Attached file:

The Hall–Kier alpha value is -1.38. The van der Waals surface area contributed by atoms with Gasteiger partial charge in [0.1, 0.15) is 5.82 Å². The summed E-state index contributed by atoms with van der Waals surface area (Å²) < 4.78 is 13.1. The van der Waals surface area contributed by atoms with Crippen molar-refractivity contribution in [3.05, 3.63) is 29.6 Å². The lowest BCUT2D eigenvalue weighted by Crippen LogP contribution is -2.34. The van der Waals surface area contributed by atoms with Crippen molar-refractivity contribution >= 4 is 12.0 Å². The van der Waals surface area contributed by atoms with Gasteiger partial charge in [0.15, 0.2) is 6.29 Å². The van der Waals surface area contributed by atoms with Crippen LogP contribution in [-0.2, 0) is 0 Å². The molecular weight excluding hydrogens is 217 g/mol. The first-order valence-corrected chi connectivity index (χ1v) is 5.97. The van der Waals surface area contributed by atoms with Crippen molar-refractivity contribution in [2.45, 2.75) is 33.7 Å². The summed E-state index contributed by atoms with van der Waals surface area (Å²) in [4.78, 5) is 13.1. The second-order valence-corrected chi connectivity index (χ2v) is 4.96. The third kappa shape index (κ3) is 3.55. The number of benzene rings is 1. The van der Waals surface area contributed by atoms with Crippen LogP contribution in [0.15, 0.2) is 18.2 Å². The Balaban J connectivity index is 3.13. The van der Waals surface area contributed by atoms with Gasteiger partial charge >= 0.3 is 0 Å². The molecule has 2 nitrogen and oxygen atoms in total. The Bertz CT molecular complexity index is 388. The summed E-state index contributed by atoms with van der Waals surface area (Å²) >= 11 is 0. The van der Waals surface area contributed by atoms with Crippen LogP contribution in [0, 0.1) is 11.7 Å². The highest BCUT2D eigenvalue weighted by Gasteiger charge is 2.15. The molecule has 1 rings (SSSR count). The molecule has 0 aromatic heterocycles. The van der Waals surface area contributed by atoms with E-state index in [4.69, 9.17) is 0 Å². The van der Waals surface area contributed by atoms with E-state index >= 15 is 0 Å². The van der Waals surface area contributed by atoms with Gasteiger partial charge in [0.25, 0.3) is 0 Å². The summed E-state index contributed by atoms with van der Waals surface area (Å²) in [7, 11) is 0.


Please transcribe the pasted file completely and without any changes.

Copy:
The Hall–Kier alpha value is -1.38. The van der Waals surface area contributed by atoms with Gasteiger partial charge in [0.1, 0.15) is 5.82 Å². The summed E-state index contributed by atoms with van der Waals surface area (Å²) < 4.78 is 13.1. The van der Waals surface area contributed by atoms with Crippen molar-refractivity contribution in [3.05, 3.63) is 29.6 Å². The lowest BCUT2D eigenvalue weighted by Crippen LogP contribution is -2.34. The van der Waals surface area contributed by atoms with Crippen molar-refractivity contribution >= 4 is 12.0 Å². The van der Waals surface area contributed by atoms with Gasteiger partial charge in [0.15, 0.2) is 6.29 Å². The van der Waals surface area contributed by atoms with Crippen LogP contribution in [-0.2, 0) is 0 Å². The molecular weight excluding hydrogens is 217 g/mol. The first-order valence-corrected chi connectivity index (χ1v) is 5.97. The van der Waals surface area contributed by atoms with Crippen molar-refractivity contribution in [2.45, 2.75) is 33.7 Å². The summed E-state index contributed by atoms with van der Waals surface area (Å²) in [4.78, 5) is 13.1. The second-order valence-corrected chi connectivity index (χ2v) is 4.96. The third kappa shape index (κ3) is 3.55. The number of benzene rings is 1. The van der Waals surface area contributed by atoms with Crippen LogP contribution in [0.15, 0.2) is 18.2 Å². The Balaban J connectivity index is 3.13. The van der Waals surface area contributed by atoms with Gasteiger partial charge >= 0.3 is 0 Å². The molecule has 2 nitrogen and oxygen atoms in total. The Bertz CT molecular complexity index is 388. The summed E-state index contributed by atoms with van der Waals surface area (Å²) >= 11 is 0. The van der Waals surface area contributed by atoms with Crippen LogP contribution in [0, 0.1) is 11.7 Å². The highest BCUT2D eigenvalue weighted by Gasteiger charge is 2.15. The molecule has 1 rings (SSSR count). The molecule has 0 aromatic heterocycles. The van der Waals surface area contributed by atoms with E-state index in [4.69, 9.17) is 0 Å². The van der Waals surface area contributed by atoms with E-state index >= 15 is 0 Å². The van der Waals surface area contributed by atoms with Gasteiger partial charge in [0.25, 0.3) is 0 Å². The summed E-state index contributed by atoms with van der Waals surface area (Å²) in [7, 11) is 0.